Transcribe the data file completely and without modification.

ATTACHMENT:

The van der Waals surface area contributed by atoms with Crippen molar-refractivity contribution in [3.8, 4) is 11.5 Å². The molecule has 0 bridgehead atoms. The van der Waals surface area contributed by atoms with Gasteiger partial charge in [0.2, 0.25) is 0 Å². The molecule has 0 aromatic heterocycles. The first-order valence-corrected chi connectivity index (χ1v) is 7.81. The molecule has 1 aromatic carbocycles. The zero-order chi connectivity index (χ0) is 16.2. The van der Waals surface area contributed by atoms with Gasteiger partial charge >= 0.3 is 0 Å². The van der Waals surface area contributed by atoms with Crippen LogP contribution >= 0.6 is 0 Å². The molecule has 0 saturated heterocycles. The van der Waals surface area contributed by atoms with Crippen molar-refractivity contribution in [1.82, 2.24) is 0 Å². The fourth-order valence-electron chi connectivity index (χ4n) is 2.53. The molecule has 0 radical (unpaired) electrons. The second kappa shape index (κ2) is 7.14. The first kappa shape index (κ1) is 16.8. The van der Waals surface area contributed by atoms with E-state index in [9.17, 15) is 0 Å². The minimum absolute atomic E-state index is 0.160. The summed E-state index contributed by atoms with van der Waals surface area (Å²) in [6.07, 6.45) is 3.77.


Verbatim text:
The van der Waals surface area contributed by atoms with Crippen molar-refractivity contribution in [3.8, 4) is 11.5 Å². The molecule has 0 bridgehead atoms. The van der Waals surface area contributed by atoms with Gasteiger partial charge in [0.2, 0.25) is 0 Å². The molecule has 0 aromatic heterocycles. The first-order valence-corrected chi connectivity index (χ1v) is 7.81. The molecule has 1 aromatic carbocycles. The zero-order chi connectivity index (χ0) is 16.2. The van der Waals surface area contributed by atoms with Gasteiger partial charge >= 0.3 is 0 Å². The van der Waals surface area contributed by atoms with Crippen LogP contribution >= 0.6 is 0 Å². The molecule has 0 saturated heterocycles. The van der Waals surface area contributed by atoms with Crippen molar-refractivity contribution in [1.82, 2.24) is 0 Å². The fourth-order valence-electron chi connectivity index (χ4n) is 2.53. The molecule has 0 radical (unpaired) electrons. The second kappa shape index (κ2) is 7.14. The first kappa shape index (κ1) is 16.8. The van der Waals surface area contributed by atoms with E-state index in [9.17, 15) is 0 Å². The minimum absolute atomic E-state index is 0.160. The summed E-state index contributed by atoms with van der Waals surface area (Å²) in [6.07, 6.45) is 3.77.